06 February 2014
Last June, before I was really aware of Russia’s stance on LGBT issues (or how screwed up all kinds of things were), we visited Sochi. I was excited about it; in most cities, we visit stuff that’s long past, and this was the chance to see a city’s immediate future.
I think we all know what kind of a clusterfuck that is now, so I’ll show you what it was like eight months and a few days ago.
First, we came into port.
We drove around the Olympic village to be. Not very encouraging looking, is it?
Neither are the stadia anywhere near ready.
The international broadcast center. Note the ironic rainbow motif.
Then we drove two-ish hours into the mountains to visit the area where the ski events would be held. The climate up here was completely different; down in Sochi proper, it was miserably hot. As you see, the mountains still had some snow. The sides of the mountains also had, I kid you not, gigantic rhododendrons and enormous ferns. Not where the ski lifts would be, thankfully.
We rode up several gondolas to the tippy top, where we had hot chocolate. Sadly, I didn’t manage to capture a good photo of that.
Lots of buildings up in the mountains were unfinished, too, though most of what we saw would be for spectators rather than athletes.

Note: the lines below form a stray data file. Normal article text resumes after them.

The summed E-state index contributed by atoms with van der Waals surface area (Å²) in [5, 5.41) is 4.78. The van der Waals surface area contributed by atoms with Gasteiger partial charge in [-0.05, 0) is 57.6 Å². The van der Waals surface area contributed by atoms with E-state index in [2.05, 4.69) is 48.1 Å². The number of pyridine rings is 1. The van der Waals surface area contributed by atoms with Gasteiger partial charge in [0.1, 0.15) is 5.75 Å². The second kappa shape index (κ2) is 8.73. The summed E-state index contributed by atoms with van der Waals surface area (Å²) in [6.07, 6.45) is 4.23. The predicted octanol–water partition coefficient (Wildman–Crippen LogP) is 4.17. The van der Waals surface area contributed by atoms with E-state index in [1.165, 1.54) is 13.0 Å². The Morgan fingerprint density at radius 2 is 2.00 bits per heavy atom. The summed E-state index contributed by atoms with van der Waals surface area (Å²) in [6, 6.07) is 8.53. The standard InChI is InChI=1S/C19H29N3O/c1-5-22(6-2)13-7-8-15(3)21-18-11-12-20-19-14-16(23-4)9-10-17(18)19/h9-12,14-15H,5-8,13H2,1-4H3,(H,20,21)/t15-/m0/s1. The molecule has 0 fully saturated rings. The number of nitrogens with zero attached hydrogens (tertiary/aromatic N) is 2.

But there were also some buildings that appeared to be complete, including the hotel where we had lunch.
Of the Russian cities I’ve visited (St. Petersburg, Sochi, and Novorossiysk), the one I’d find most interesting to return to would be Sochi (assuming Russia gets its head out of its ass on LGBT issues). It’s a very long city, with a region that stretches almost 100km along the Black Sea. As the southernmost part of Russia, and one of the warmest, it was where a lot of sanitoriums (read: spas) were built. Practically every industry had one, and these large, old sprawling manors and grounds were still kept up for the most part.
In particular, the Red Army (Voroshilov) sanitorium, designed by Stalin’s favored architect Meran Merzhanyantz, was on a steep (and long) enough hill to have its own funicular. (More pictures here.)
Even before we returned home, our visit to Russia soured a bit with the next port, Novorossiysk. Turns out someone had gently chided them about taking so long to clear the ship in the morning. That led to an hour and a half delay re-checking everyone’s paperwork. Our two days in Russia required an impressive amount of bribes from the ship. The list of items was read off, but I only remember two:
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